Britain's spy chief voiced doubt Thursday that Iran's Supreme Leader Ayatollah Ali Khamenei will back a return to a 2015 nuclear accord despite marathon negotiations.
“If we can get a deal it's probably the best means still available to constrain the Iranian nuclear program. I'm not convinced we're going to get there,” MI6 chief Richard Moore told the Aspen Security Forum.
“I don't think the supreme leader of Iran wants to cut a deal. The Iranians won't want to end the talks either so they could run on for a bit,” he said at the conference in the US state of Colorado, in what was billed as his first public speaking appearance abroad.
President Joe Biden has backed reviving the 2015 agreement which was negotiated under former US leader Barack Obama and trashed three years later by Donald Trump.
But indirect talks in Vienna have dragged on, in part over the US rejection of Iranian demands to reverse Trump's blacklisting of the powerful Revolutionary Guards as a terrorist group.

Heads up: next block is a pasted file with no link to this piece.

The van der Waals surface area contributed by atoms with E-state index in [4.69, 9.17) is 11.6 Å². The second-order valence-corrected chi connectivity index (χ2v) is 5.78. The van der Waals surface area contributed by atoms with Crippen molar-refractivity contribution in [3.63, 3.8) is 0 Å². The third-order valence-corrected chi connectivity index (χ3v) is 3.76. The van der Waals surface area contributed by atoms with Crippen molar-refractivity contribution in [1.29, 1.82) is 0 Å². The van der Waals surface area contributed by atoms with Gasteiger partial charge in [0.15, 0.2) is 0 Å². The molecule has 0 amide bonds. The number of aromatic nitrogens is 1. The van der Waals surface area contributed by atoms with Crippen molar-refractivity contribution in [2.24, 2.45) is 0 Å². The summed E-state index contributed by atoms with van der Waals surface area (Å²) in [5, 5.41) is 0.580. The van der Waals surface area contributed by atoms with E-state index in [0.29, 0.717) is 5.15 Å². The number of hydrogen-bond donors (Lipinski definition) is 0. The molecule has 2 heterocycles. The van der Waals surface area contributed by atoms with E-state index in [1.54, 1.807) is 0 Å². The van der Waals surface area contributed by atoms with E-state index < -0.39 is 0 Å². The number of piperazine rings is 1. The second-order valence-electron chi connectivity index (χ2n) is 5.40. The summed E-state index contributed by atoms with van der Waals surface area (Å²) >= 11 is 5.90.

“I think the deal is absolutely on the table. And the European powers and the administration here are very, very clear on that. And I don't think that the Chinese and Russians on this issue would block it. But I don't think the Iranians want it,” Moore said.
Britain, China, France, Germany and Russia were all parties to the deal, formally known as the Joint Comprehensive Plan of Action, under which Iran drastically scaled back nuclear work in exchange for promises of sanctions relief.
Khamenei, who has led the Shia clerical state since 1989, is known for his hostility toward the US, a central tenet of the Islamic Revolution a decade earlier that toppled the Western-oriented shah.
He had reluctantly backed negotiators under the reformist government of President Hassan Rouhani who reached the deal in 2015, but Trump's withdrawal and reimposition of sweeping sanctions on Iran were seen by hardliners as confirmation of US ill intent.